And the trade in chimps violated several regulations, yet there were no repercussions, the groups said.

More than 100 South African giraffes were sent to a Chinese zoo that holds the world record for having the highest number of hybrid animals “which have zero conservation value”.

But a global system of paper export permits allows for pervasive fraud, with widespread false declarations by traders, agents and exporters, the research found, and “once animals leave South Africa it is impossible to identify where they will land up”.

The South African government says the country ranks as the fifth-richest in Africa and the 24th richest in the world for numbers of endemic species of mammals, birds, reptiles and amphibians. It says rhino horn sales are subject to strict regulation including documentation.

South Africa is not the only country that sells wildlife to Asia. Zimbabwe has regularly exported young elephants to zoos in China since 2012 – 108 in all, according to Humane Society International.

Zimbabwe has previously said it has more elephants than it can cope with, and must be allowed to benefit from their numbers.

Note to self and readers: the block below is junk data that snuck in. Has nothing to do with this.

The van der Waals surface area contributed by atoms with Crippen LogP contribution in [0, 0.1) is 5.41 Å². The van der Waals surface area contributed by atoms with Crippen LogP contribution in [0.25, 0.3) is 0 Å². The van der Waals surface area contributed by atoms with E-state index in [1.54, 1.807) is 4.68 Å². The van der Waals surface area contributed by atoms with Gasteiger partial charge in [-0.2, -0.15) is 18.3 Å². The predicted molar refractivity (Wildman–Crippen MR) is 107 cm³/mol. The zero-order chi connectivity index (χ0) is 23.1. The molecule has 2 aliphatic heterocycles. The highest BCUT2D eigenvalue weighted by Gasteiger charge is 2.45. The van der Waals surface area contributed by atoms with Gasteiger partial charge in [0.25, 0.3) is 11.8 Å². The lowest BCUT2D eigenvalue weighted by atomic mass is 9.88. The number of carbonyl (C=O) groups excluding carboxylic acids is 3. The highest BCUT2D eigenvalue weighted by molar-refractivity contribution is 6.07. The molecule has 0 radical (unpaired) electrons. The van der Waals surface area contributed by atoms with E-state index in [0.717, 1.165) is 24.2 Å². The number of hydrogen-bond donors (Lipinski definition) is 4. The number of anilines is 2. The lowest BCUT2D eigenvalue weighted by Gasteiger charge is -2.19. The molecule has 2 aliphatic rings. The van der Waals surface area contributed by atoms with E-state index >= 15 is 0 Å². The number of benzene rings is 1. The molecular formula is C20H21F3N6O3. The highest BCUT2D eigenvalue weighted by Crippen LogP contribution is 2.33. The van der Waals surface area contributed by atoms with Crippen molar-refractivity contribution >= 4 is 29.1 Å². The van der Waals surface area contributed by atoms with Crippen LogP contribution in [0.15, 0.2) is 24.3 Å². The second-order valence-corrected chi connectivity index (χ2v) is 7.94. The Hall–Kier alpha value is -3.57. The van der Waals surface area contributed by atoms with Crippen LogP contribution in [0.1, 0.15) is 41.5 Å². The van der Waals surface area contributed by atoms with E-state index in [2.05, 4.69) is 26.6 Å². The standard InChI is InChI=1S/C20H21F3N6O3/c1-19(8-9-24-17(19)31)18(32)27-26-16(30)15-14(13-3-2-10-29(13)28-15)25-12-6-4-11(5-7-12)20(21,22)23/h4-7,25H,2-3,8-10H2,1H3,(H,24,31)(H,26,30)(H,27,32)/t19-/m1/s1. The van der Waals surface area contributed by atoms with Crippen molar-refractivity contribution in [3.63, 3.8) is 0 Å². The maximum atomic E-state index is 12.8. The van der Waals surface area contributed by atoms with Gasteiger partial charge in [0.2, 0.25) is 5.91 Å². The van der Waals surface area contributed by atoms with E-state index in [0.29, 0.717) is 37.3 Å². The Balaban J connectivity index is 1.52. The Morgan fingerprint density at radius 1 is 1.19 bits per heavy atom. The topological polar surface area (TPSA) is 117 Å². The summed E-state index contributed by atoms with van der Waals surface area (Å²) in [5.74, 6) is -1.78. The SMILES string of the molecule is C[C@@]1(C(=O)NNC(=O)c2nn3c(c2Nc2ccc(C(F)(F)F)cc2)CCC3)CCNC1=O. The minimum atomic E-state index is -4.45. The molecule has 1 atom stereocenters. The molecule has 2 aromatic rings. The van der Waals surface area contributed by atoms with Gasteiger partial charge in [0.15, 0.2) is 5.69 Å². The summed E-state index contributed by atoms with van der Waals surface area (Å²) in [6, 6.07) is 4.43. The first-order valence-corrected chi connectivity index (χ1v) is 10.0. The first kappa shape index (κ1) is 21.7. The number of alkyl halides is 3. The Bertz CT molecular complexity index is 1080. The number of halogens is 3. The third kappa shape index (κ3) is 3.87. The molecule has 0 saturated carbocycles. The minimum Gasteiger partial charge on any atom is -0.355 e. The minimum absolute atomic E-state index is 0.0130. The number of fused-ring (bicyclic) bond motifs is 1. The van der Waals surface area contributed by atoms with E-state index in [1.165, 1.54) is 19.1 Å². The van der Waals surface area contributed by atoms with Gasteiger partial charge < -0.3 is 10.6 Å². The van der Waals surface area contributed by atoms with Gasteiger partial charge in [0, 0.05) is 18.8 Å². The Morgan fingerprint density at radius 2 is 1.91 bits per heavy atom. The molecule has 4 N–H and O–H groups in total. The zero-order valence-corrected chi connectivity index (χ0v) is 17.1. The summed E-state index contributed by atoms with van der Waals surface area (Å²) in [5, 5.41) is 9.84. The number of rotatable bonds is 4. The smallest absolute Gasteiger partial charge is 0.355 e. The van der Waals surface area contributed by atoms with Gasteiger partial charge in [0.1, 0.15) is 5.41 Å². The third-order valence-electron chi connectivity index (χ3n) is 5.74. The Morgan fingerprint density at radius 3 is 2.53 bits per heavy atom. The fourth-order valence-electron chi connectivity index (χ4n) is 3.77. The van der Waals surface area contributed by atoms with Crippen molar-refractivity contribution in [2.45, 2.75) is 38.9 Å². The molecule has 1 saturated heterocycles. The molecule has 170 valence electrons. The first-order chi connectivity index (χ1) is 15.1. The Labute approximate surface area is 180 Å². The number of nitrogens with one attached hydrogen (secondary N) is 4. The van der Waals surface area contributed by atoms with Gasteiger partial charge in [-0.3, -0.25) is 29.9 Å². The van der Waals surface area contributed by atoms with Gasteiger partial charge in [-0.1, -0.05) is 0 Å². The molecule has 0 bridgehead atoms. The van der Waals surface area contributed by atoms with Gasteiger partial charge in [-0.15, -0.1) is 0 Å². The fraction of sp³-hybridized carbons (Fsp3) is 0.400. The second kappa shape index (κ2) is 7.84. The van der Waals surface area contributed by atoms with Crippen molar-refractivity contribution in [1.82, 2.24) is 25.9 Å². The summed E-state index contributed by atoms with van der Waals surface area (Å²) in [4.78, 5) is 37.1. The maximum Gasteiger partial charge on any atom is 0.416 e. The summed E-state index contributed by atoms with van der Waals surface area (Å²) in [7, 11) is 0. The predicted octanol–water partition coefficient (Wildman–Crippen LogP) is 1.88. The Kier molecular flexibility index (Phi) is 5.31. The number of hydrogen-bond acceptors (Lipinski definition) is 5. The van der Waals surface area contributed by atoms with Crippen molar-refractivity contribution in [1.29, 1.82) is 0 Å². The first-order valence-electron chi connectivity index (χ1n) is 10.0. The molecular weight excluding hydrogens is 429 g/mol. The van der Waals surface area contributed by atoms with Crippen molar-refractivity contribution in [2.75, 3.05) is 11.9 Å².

Demand in China for products made from all types of wildlife remains high, with a 2018 investigation finding tiger wine openly sold in shops. The report authors note that consumption of animals including tigers, threatening wild populations, is legitimised by captive breeding. There are more tigers in captivity in the world than in the wild, WWF figures show.

The report authors say photos taken at Chinese importing centres, showing barren enclosures, “tell their own story of animal welfare violation and naked greed”, while the wildlife trade allows Covid-type disease to spread.

Calling for “transformative changes” to prevent more wildlife exploitation, and prevent more coronaviruses, the study warns: “Nothing short of a global paradigm shift is necessary if we are to prevent further planetary disruption that unleashes Covid-type viruses.” The changes would include a ban on “wet” live animal markets, captive wild animal breeding and the stigmatisation of wildlife trade and consumption.

“Certainly there is no clear evidence that the legal trade somehow crowds out illegal trade,” the report says. “If anything, the presence of a legal trade … normalises consumption and triggers demand for wild-origin animals for commercial use and consumption.” And it condemns the idea of well regulated markets as a smokescreen for vested interests.

“Animals confined to life in captivity are welfare-deprived to the point that we are eroding our own humanity by continuing to endorse this system,” the document says.

Two years ago, a report by the same groups concluded South Africa’s growing trade in lion bones should be halted, and keeping and breeding lions and tigers should be curbed.

The Independent is campaigning for tighter regulation of the world’s wildlife trade.